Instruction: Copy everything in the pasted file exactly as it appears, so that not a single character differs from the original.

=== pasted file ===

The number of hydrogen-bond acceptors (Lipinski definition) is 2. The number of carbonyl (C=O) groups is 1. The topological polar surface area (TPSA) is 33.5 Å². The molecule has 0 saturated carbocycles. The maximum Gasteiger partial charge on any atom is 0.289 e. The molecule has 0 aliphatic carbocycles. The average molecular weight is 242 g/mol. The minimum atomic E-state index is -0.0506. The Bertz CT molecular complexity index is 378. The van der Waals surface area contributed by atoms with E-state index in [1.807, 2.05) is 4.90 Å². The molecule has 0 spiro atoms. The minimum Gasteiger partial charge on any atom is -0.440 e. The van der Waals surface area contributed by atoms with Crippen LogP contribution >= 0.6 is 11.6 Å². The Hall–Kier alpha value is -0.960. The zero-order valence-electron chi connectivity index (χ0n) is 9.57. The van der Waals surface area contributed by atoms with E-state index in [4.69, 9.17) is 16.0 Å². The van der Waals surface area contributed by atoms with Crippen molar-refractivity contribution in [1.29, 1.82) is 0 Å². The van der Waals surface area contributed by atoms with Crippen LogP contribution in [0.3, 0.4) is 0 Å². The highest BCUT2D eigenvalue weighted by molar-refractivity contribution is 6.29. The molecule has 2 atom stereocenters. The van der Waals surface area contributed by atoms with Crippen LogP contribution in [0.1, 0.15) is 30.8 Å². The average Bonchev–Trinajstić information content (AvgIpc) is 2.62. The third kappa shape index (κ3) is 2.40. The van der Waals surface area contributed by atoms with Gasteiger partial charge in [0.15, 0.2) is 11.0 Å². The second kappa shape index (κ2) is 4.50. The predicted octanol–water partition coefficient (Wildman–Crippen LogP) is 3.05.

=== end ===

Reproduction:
The number of hydrogen-bond acceptors (Lipinski definition) is 2. The number of carbonyl (C=O) groups is 1. The topological polar surface area (TPSA) is 33.5 Å². The molecule has 0 saturated carbocycles. The maximum Gasteiger partial charge on any atom is 0.289 e. The molecule has 0 aliphatic carbocycles. The average molecular weight is 242 g/mol. The minimum atomic E-state index is -0.0506. The Bertz CT molecular complexity index is 378. The van der Waals surface area contributed by atoms with E-state index in [1.807, 2.05) is 4.90 Å². The molecule has 0 spiro atoms. The minimum Gasteiger partial charge on any atom is -0.440 e. The van der Waals surface area contributed by atoms with Crippen LogP contribution >= 0.6 is 11.6 Å². The Hall–Kier alpha value is -0.960. The zero-order valence-electron chi connectivity index (χ0n) is 9.57. The van der Waals surface area contributed by atoms with E-state index in [4.69, 9.17) is 16.0 Å². The van der Waals surface area contributed by atoms with Crippen molar-refractivity contribution in [1.29, 1.82) is 0 Å². The van der Waals surface area contributed by atoms with Crippen LogP contribution in [0.3, 0.4) is 0 Å². The highest BCUT2D eigenvalue weighted by molar-refractivity contribution is 6.29. The molecule has 2 atom stereocenters. The van der Waals surface area contributed by atoms with Crippen LogP contribution in [0.1, 0.15) is 30.8 Å². The average Bonchev–Trinajstić information content (AvgIpc) is 2.62. The third kappa shape index (κ3) is 2.40. The van der Waals surface area contributed by atoms with Gasteiger partial charge in [0.15, 0.2) is 11.0 Å². The second kappa shape index (κ2) is 4.50. The predicted octanol–water partition coefficient (Wildman–Crippen LogP) is 3.05.